NSW Syllabuses

# Mathematics Extension 2 Stage 6 - Year 12 Extension 2 - Mechanics MEX-M1 Applications of Calculus to Mechanics

## Outcomes

#### A student:

• MEX12-6

uses mechanics to model and solve practical problems

• MEX12-7

applies various mathematical techniques and concepts to model and solve structured, unstructured and multi-step problems

• MEX12-8

communicates and justifies abstract ideas and relationships using appropriate language, notation and logical argument

## Subtopic Focus

The principal focus of this subtopic is to model the mechanics of objects in a variety of situations, with and without resistance. A calculus-based approach is used to develop models of systems and predict the behaviour of objects.

Students develop an appreciation of mathematical representation in the explanation of mechanics, construct models in situations involving resisted forces and develop high-level problem-solving skills.

## Content

• M1.1: Projectiles
• Students:
• solve problems involving projectiles in a variety of contexts (ACMSM111)
• derive and use the Cartesian equation of the trajectory of a projectile, including problems in which the initial speed and/or angle of projection may be unknown
• use parametric equations of a projectile to determine a corresponding Cartesian equation for the projectile (ACMSM104)
• M1.2: Simple harmonic motion
• Students:
• define simple harmonic motion
• define and use dot notation for derivatives with respect to time
• determine if motion is simple harmonic when given equations of motion for either acceleration, velocity or displacement, and describe the motion in terms of amplitude, frequency, period and phase
• given an equation that describes a particle's motion in the form $$x = a \cos(nt + \alpha)$$, determine that $$v = \dot{x} = - a n \sin(nt + \alpha)$$, and $$\dot{v} = \ddot{x} = - a n^2 \cos(nt + \alpha) = -n^2 x$$
• sketch the graphs of $$x$$, $$\dot{x}$$ and $$\ddot{x}$$ as functions of $$t$$ and note the relationships between the zeros, the maximums and the minimums of the three quantities
• note the physical significance of $$a$$, $$n$$ and $$\alpha$$ and review the terms of amplitude, frequency, period and phase
• determine equations for displacement, velocity and acceleration in terms of time, given that a motion is simple harmonic
• derive and use the expressions $$\frac {dv}{dt}$$, $$v \frac {dv}{dx}$$ and $$\frac{d}{dx} \left( \frac12 v^2 \right)$$ for acceleration (ACMSM136)
• given $$\ddot x = f\left(x\right)$$ and initial conditions, derive $$v^2 = g\left(x\right)$$ and the equation for displacement in terms of time and, hence, describe the resultant motion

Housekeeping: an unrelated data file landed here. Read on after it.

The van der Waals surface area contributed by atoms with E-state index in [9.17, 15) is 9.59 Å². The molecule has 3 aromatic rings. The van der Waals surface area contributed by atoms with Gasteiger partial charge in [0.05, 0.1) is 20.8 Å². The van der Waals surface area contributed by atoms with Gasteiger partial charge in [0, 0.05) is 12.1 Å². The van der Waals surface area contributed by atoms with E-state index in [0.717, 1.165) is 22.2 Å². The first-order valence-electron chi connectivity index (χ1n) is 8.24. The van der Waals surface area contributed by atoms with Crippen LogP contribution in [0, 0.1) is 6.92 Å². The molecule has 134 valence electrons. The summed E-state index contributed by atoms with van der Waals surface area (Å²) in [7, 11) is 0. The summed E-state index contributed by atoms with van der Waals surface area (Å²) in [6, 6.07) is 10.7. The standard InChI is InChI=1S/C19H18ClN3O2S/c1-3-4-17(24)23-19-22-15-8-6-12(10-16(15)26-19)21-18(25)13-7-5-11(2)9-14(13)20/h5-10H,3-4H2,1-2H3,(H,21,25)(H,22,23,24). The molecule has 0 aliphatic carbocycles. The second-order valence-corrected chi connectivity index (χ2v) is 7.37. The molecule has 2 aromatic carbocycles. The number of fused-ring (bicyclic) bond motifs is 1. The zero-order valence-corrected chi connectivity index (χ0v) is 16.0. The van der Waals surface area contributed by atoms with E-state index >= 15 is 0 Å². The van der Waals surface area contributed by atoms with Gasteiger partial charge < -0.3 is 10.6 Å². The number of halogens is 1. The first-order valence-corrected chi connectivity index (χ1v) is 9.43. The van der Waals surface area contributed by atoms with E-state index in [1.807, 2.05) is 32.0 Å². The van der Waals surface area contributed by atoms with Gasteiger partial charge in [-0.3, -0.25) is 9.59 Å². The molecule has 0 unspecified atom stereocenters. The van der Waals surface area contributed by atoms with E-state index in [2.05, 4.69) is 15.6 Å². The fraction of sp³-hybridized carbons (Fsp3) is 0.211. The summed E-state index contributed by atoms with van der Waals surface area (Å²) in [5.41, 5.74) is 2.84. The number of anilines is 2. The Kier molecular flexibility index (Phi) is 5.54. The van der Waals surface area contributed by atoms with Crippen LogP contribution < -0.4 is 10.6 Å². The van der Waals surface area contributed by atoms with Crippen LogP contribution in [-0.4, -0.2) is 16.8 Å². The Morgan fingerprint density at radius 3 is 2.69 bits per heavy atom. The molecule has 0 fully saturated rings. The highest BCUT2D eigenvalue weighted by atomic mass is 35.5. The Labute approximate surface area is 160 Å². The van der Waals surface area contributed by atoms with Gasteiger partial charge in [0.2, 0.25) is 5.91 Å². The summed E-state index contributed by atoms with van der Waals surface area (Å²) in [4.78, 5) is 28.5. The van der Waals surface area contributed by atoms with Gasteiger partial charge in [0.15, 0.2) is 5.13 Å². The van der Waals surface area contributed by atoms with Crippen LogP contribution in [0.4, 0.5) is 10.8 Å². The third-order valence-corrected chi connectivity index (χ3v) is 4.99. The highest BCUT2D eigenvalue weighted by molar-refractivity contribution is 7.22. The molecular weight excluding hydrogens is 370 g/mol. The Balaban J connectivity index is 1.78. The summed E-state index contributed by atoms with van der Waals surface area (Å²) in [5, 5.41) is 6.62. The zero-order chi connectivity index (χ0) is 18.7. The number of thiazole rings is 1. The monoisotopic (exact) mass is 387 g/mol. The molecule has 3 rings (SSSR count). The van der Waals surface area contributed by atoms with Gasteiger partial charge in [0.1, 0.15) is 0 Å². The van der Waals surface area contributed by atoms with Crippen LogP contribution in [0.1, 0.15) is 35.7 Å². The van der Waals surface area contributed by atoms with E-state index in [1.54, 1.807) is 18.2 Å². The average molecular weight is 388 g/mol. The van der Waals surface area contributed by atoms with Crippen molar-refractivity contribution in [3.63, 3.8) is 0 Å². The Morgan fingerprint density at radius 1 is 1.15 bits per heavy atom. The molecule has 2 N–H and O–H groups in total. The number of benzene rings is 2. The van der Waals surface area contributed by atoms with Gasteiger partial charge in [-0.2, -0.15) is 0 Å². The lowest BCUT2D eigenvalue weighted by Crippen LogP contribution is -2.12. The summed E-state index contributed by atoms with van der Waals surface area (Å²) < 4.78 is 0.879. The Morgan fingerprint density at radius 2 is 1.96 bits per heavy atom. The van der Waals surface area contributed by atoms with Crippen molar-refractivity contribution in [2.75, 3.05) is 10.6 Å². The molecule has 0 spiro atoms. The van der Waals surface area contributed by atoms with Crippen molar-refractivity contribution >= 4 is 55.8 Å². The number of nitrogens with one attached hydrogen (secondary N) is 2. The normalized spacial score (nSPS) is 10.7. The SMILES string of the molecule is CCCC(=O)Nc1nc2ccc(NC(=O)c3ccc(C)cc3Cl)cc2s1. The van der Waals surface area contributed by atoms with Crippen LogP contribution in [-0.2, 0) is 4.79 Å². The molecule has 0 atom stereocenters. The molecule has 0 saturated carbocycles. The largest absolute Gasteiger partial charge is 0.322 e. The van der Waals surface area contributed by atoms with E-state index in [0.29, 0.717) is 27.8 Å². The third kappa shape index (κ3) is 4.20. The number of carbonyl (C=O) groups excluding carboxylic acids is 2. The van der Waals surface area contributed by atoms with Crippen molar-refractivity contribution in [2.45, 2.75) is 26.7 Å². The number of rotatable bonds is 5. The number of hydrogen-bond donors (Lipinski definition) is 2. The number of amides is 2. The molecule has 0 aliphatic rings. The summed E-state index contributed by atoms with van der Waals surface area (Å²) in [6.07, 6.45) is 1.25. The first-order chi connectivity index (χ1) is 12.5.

• use relevant formulae and graphs to solve problems involving simple harmonic motion
• M1.3: Modelling motion without resistance
• Students:
• use Newton’s laws to obtain equations of motion in situations involving motion other than projectile motion or simple harmonic motion
• describe mathematically the motion of particles in situations other than projectile motion and simple harmonic motion
• review the use of the expressions $$\frac{dv}{dt}$$, $$v \frac{dv}{dx}$$ and $$\frac{d}{dx} \left( \frac12 v^2 \right)$$ for acceleration (ACMSM136)
• derive and use the equations of motion of a particle travelling in a straight line with both constant and variable acceleration  (ACMSM114)
• determine force, acceleration, action and reaction (ACMSM133, ACMSM134, ACMSM135)
• M1.4: Resisted motion
• Students:
• derive, from Newton’s Laws of Motion, the equation of motion of a particle moving in a single direction under a resistance proportional to a power of the speed
• derive an expression for velocity as a function of time (where possible)
• derive an expression for velocity as a function of displacement (where possible)
• derive an expression for displacement as a function of time (where possible)
• solve problems involving resisted motion along a horizontal line
• work with the motion of a particle moving upwards in a resisting medium and under the influence of gravity
• derive, from Newton’s Laws of Motion, the equation of motion of a particle moving vertically upwards in a medium, with a resistance $$R$$ proportional to the first or second power of its speed
• derive an expression for velocity as a function of time and for velocity as a function of displacement (or vice versa)
• derive an expression for displacement as a function of time
• solve problems by using the expressions derived for acceleration, velocity and displacement
• work with the motion of a particle falling downwards in a resisting medium and under the influence of gravity
• derive, from Newton’s Laws of Motion, the equation of motion of a particle falling in a medium, with a resistance $$R$$ proportional to the first or second power of its speed
• determine the terminal velocity of a falling particle from its equation of motion
• derive expressions for velocity as a function of time and for velocity as a function of displacement
• derive an expression for displacement as a function of time
• solve problems by using the expressions derived for acceleration, velocity and displacement